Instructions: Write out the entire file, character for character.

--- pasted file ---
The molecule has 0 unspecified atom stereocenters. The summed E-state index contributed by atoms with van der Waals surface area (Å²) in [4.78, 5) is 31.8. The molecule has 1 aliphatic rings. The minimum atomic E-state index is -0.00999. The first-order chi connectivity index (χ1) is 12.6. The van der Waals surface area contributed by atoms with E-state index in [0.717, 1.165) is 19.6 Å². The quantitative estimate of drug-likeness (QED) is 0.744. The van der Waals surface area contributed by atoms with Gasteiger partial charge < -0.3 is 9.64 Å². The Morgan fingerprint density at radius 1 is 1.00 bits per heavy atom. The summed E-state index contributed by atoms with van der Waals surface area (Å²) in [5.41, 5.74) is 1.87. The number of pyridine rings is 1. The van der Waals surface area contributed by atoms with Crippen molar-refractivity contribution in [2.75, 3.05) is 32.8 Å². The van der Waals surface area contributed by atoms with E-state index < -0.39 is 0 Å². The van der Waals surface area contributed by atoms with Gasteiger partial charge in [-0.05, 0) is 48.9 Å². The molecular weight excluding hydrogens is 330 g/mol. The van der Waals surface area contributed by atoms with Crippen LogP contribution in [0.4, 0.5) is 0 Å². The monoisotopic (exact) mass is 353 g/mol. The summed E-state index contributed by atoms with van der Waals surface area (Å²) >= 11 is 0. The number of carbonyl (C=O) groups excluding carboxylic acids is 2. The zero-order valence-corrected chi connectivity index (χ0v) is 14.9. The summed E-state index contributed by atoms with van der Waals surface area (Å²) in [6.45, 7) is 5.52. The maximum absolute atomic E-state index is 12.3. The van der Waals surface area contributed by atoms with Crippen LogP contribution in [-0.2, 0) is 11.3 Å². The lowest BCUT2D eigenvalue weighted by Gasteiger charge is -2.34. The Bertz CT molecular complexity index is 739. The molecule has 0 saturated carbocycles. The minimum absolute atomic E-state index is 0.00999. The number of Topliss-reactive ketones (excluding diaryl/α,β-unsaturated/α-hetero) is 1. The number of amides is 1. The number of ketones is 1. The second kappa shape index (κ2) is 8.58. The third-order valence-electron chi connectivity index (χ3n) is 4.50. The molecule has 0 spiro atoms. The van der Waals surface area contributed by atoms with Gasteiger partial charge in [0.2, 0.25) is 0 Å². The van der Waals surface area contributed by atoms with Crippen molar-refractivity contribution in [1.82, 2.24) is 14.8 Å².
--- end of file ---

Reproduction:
The molecule has 0 unspecified atom stereocenters. The summed E-state index contributed by atoms with van der Waals surface area (Å²) in [4.78, 5) is 31.8. The molecule has 1 aliphatic rings. The minimum atomic E-state index is -0.00999. The first-order chi connectivity index (χ1) is 12.6. The van der Waals surface area contributed by atoms with E-state index in [0.717, 1.165) is 19.6 Å². The quantitative estimate of drug-likeness (QED) is 0.744. The van der Waals surface area contributed by atoms with Gasteiger partial charge < -0.3 is 9.64 Å². The Morgan fingerprint density at radius 1 is 1.00 bits per heavy atom. The summed E-state index contributed by atoms with van der Waals surface area (Å²) in [5.41, 5.74) is 1.87. The number of pyridine rings is 1. The van der Waals surface area contributed by atoms with Crippen molar-refractivity contribution in [2.75, 3.05) is 32.8 Å². The van der Waals surface area contributed by atoms with E-state index < -0.39 is 0 Å². The van der Waals surface area contributed by atoms with Gasteiger partial charge in [-0.05, 0) is 48.9 Å². The molecular weight excluding hydrogens is 330 g/mol. The van der Waals surface area contributed by atoms with Crippen LogP contribution in [0.4, 0.5) is 0 Å². The monoisotopic (exact) mass is 353 g/mol. The summed E-state index contributed by atoms with van der Waals surface area (Å²) >= 11 is 0. The number of carbonyl (C=O) groups excluding carboxylic acids is 2. The zero-order valence-corrected chi connectivity index (χ0v) is 14.9. The summed E-state index contributed by atoms with van der Waals surface area (Å²) in [6.45, 7) is 5.52. The maximum absolute atomic E-state index is 12.3. The van der Waals surface area contributed by atoms with Crippen LogP contribution in [-0.2, 0) is 11.3 Å². The lowest BCUT2D eigenvalue weighted by Gasteiger charge is -2.34. The Bertz CT molecular complexity index is 739. The molecule has 0 saturated carbocycles. The minimum absolute atomic E-state index is 0.00999. The number of Topliss-reactive ketones (excluding diaryl/α,β-unsaturated/α-hetero) is 1. The number of amides is 1. The number of ketones is 1. The second kappa shape index (κ2) is 8.58. The third-order valence-electron chi connectivity index (χ3n) is 4.50. The molecule has 0 spiro atoms. The van der Waals surface area contributed by atoms with Gasteiger partial charge in [0.2, 0.25) is 0 Å². The van der Waals surface area contributed by atoms with Crippen molar-refractivity contribution in [1.82, 2.24) is 14.8 Å².